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'Bolt' and the problem of Soviet ballet, 1931

16 February 2015 | By Ivan Sollertinsky

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15 October 2014 | By Mollie Arbuthnot

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28 April 2014 | By Rachel Hajek

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24 March 2014 | By Renée-Claude Landry

Guest Blog | Pulsating Crystals

17 February 2014 | By Robert Chandler Chandler

Guest Blog | Stenbergs' Faces

03 February 2014 | By Paul Rennie

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Tatlin and his objects - by James McLean

02 August 2016 | By

Tatlin modelling his utilitarian coat, the energy efficient oven is visible on the right, 1919

Of the plethora of artists’ manifestos published in the Soviet era, perhaps none has a more absurd title than Vladimir Tatlin’s 1930 work ‘The Problem of the Relationship Between Man and Object: Let Us Declare War on Chests of Drawers and Sideboards’. The treatise proselytises the new Soviet domestic aesthetic as a counterpoint to the bourgeois excesses of contemporary Western consumer products. Tatlin’s thesis was that by exploiting the inherent qualities innate to a particular material, one could create objects that aptly fulfilled their function without the need for any ornamental decadence. In this way he designed a child’s drinking vessel, a utilitarian worker’s jacket, an energy efficient oven, and, most intriguingly of all, a chair that was meant to replicate the experience of drifting upon a cloud. A friend recalled:

“He dreams of designing a chair for people engaged in intellectual pursuits that would make a person feel as if he were sitting ‘on a cloud’. So that the body would relax by equally distributing its weight ‘onto all points’. And a kind of electric cap would hang over one’s head and by means of special ‘magnetic rays’ would absorb all tiredness from the person, leaving him refreshed, after which he would go back to work!’’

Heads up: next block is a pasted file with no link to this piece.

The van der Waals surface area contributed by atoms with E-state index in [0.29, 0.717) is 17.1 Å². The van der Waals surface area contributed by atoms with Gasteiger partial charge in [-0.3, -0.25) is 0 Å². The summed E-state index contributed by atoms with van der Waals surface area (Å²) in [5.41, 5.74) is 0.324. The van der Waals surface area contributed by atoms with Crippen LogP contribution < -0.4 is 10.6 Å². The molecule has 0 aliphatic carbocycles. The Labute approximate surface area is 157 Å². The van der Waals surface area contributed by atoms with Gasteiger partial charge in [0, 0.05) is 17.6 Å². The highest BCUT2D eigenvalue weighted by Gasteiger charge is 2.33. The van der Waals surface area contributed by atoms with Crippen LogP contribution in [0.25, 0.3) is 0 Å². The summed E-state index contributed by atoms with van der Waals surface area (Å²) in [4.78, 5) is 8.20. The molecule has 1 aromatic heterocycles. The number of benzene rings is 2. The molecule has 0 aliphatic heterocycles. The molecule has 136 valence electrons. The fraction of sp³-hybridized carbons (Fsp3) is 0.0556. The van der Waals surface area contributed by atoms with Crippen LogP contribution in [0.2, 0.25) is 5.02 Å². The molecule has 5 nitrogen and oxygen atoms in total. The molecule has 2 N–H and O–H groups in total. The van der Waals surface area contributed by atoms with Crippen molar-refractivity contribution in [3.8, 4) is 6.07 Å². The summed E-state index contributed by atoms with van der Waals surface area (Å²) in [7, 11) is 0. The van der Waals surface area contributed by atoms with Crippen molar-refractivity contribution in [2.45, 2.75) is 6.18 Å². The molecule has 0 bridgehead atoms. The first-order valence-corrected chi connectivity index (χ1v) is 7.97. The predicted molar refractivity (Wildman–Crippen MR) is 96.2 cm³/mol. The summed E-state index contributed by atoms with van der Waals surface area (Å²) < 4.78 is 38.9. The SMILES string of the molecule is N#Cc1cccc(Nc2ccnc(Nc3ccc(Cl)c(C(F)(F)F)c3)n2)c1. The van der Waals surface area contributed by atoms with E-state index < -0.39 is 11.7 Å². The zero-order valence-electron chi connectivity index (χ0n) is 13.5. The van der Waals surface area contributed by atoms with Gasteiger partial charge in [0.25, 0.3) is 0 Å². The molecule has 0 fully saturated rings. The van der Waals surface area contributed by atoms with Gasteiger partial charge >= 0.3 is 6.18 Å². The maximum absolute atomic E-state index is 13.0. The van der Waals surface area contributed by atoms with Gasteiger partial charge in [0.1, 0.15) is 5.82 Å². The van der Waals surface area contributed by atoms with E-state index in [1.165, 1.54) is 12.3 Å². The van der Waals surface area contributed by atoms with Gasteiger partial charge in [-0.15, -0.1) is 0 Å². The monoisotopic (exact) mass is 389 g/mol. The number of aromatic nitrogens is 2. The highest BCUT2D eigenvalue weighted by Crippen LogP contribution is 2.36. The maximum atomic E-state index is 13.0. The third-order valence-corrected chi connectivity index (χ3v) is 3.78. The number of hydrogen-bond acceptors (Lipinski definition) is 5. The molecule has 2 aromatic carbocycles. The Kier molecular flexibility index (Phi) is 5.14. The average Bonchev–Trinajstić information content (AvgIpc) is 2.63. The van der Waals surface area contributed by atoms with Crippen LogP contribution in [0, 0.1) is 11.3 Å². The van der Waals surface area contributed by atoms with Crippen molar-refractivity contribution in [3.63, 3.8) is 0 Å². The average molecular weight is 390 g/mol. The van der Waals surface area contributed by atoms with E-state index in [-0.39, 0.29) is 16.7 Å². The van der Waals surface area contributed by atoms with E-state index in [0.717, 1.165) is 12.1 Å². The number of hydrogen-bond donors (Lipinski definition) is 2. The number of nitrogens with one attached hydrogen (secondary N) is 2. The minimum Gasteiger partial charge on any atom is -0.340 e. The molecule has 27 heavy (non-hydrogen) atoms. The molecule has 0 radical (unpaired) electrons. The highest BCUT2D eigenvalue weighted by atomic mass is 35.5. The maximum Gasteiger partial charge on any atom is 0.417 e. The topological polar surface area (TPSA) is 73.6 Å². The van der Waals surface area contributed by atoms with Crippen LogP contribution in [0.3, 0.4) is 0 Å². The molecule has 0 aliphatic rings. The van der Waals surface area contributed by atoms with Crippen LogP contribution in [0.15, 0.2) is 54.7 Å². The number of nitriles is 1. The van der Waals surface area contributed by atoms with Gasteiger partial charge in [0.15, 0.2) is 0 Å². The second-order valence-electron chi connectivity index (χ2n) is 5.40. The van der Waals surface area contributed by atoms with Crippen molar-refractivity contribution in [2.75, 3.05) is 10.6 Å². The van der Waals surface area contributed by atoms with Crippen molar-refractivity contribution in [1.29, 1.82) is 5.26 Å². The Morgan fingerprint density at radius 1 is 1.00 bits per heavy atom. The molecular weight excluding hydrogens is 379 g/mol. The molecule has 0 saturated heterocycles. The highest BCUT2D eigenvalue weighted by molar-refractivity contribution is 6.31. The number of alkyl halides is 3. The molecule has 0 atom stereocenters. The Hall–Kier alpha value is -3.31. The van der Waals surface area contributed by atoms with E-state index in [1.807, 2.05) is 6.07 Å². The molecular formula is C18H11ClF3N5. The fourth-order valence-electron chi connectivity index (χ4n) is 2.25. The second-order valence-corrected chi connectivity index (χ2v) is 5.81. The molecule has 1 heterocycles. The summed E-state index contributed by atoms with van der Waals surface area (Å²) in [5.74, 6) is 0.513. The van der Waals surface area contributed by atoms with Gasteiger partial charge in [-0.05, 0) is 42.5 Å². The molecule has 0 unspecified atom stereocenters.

Prototype bentwood chair, an experiment towards the attempted cloud chair, 1927

The chair of course proved to be chimerical and all attempted designs were apparently extraordinarily uncomfortable to sit in. In this regard Tatlin’s cloud chair is often juxtaposed with his preposterously colossal ‘Monument to the IIIrd International’, and his doomed ornithopter ‘Letatlin’, as the slightly deranged, fantastical imaginings of the eccentric avant-garde artist. However this is to ignore the panoramic influence of the notion of ‘novyie byt’ (‘new daily life’) that pervaded the contemporary Soviet imagination. ‘Novyie byt’ symbolised the utopian embrace of communal living as an antidote to the pernicious practice of private dwelling. The new forms of quotidian life were a means by which to restructure daily behaviour and ultimately even human nature itself. Tatlin clearly had a deep conviction in such ideas. His manifesto’s stated goal was to create ‘an object which is original and radically different from objects in the West or in America. This last fact is very important in-as-much as our everyday life is being built on completely new principles.’

A child's drinking vessel, 1930

Tatlin’s cloud chair, though fantastical in its ideals, was nevertheless functional in its aims of replenishing the energy of workers, presumably to power them on to another Stakhanovite shift. The work also suggests the influence of cosmism upon Tatlin’s oeuvre. The philosopher Nikolai Fedorov, in his influential work of 1913 ‘The Philosophy pf the Common Task’, had theorised on humanity’s potential to harness the electricity within the Earth’s atmosphere and ultimately to thermostatically control the forces of nature. Furthermore the Futurist poet Velimir Khlebnikov (with whom Tatlin collaborated on occasion) in his 1918 poem ‘Skybooks’ envisaged projecting the latest news directly onto the clouds as a means by which to educate the proletarian masses. There has even been some suggestion that Tatlin’s tower was to be equipped with projectors for this very purpose. Long before Apple had devised the supposedly innovative idea of storing information in a metaphorical cloud, the Russian Avant-Garde were exploring the idea of doing so quite literally.